DnsEndPoint is just a .NET class that makes it possible to pass hostname/port endpoints to APIs that accept
EndPoint on input. It doesn't actually reflect how things work at the TCP protocol level.
A TCP connection is identified by a 5-tuple - a tuple with five elements:
- Protocol (TCP)
- Source IP address
- Source port
- Target IP address
- Target port
In order to establish a TCP connection, the target DnsEndPoint is resolved into an IP address. The host name is not transmitted to the target at all.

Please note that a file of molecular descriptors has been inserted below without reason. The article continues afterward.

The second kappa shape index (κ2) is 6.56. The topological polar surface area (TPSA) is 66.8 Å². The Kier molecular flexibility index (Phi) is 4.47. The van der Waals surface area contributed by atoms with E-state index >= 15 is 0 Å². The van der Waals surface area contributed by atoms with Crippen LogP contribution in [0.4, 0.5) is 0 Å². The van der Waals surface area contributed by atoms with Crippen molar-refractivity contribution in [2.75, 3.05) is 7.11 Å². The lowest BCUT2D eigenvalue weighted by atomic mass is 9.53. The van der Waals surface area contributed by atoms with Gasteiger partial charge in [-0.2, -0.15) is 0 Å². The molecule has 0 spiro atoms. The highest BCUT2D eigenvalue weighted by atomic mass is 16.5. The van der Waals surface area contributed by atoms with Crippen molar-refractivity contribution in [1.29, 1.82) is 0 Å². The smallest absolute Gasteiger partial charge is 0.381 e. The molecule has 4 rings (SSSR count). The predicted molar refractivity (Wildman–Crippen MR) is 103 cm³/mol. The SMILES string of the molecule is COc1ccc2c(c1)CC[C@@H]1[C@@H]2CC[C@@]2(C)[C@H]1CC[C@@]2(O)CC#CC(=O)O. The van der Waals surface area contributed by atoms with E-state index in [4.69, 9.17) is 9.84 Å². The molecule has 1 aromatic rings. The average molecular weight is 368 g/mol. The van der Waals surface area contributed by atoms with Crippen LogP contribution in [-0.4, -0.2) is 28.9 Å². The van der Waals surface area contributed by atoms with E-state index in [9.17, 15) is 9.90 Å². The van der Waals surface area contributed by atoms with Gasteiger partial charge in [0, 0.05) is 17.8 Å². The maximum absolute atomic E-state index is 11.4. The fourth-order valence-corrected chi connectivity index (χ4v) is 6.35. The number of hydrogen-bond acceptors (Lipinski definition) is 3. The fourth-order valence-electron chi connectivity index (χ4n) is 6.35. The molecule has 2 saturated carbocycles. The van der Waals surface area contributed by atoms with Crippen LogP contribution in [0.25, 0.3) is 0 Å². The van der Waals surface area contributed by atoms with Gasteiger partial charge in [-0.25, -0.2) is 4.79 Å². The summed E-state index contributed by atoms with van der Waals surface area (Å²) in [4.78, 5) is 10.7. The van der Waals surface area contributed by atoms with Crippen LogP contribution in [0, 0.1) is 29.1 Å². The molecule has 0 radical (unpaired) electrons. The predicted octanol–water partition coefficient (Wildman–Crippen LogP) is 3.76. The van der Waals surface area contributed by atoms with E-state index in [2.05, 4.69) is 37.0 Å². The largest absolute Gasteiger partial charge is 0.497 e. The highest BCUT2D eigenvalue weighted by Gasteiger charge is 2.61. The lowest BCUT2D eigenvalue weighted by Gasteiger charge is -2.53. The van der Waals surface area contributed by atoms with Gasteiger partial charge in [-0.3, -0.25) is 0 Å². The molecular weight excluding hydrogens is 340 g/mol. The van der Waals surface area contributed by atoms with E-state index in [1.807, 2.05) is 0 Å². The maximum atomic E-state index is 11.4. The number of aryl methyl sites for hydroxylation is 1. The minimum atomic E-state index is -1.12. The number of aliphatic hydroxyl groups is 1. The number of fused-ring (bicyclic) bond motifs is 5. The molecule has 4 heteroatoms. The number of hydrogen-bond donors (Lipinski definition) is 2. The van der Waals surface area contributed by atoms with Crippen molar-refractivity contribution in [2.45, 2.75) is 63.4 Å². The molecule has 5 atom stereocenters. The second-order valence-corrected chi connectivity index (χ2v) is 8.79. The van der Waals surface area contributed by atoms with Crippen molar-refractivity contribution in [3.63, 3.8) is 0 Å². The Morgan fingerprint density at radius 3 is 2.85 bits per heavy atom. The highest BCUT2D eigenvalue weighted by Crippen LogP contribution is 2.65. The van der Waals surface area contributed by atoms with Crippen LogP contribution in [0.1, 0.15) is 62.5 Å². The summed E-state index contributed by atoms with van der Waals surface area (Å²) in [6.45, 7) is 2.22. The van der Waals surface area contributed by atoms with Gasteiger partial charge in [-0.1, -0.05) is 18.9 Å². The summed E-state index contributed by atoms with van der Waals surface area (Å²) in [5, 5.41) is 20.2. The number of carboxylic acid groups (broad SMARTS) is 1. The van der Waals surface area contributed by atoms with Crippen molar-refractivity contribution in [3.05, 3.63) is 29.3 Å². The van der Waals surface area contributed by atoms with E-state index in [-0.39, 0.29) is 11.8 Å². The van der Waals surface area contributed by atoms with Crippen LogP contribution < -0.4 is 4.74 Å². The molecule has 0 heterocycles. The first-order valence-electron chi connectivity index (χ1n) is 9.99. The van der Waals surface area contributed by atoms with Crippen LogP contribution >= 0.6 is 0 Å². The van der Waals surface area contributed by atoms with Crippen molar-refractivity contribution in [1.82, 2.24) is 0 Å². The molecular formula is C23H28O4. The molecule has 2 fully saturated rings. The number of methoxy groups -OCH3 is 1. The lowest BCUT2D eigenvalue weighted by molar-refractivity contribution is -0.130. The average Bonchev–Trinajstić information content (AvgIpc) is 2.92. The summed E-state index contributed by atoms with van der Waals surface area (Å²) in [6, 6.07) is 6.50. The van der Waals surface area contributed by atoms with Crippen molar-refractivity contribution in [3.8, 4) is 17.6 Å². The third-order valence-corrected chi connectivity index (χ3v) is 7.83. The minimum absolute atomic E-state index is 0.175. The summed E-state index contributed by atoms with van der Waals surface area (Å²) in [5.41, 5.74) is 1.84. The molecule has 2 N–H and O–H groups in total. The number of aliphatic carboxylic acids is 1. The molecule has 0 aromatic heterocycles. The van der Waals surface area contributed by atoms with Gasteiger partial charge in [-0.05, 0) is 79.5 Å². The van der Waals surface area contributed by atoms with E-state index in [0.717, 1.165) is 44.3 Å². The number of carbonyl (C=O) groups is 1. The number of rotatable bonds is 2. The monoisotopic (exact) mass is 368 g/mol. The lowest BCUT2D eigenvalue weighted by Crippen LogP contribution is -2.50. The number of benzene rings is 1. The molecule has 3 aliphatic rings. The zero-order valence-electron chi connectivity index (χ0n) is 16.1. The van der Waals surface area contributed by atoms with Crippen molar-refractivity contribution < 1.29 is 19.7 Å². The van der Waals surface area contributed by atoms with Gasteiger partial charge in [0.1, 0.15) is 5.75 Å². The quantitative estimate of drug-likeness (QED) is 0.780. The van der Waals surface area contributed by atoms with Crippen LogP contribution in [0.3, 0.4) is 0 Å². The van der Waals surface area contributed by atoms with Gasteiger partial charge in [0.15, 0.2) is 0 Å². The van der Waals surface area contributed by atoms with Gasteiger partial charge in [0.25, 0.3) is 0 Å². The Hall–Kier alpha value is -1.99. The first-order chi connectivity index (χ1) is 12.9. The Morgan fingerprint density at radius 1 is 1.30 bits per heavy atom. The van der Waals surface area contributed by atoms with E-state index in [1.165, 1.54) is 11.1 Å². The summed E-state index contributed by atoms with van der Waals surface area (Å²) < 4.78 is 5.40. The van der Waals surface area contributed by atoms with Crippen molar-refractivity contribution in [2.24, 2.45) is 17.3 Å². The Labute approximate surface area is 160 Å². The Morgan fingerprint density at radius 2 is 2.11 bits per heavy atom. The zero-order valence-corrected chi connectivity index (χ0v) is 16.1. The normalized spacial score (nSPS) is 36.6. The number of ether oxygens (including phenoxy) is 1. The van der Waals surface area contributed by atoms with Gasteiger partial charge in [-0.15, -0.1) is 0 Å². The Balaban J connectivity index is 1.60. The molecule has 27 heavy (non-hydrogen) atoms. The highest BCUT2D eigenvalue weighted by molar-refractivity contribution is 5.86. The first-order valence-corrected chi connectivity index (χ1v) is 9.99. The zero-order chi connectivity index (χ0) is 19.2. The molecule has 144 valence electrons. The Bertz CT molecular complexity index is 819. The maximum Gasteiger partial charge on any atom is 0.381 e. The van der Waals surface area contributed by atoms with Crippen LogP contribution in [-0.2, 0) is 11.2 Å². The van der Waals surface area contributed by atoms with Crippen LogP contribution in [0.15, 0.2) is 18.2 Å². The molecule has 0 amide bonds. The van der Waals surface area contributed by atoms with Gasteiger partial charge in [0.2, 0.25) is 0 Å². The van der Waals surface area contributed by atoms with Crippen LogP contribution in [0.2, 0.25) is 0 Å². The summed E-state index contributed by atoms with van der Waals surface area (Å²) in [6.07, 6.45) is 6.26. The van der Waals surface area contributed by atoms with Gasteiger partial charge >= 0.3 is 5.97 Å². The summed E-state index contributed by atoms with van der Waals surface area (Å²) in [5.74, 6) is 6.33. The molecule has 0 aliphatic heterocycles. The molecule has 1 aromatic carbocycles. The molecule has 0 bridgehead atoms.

This can be observed with .NET's
System.Net.Sockets.Socket class as well:
var socket = new Socket(AddressFamily.InterNetwork, SocketType.Stream, ProtocolType.Tcp);
socket.Connect(new DnsEndPoint("test.rebex.net", 22));
socket.RemoteEndPoint returns an instance of
IPEndPoint even though the socket has been connected with
However, you can resolve an IP address into a hostname using DNS:
var ep = (IPEndPoint)args.ClientEndPoint;
IPHostEntry entry = Dns.GetHostEntry(ep.Address);
string hostName = (entry != null) ? entry.HostName : null;
But please note that:
- This actually involves querying the Domain Name System and might cause a noticeable delay.
- An IP address might not resolve into any hostname at all.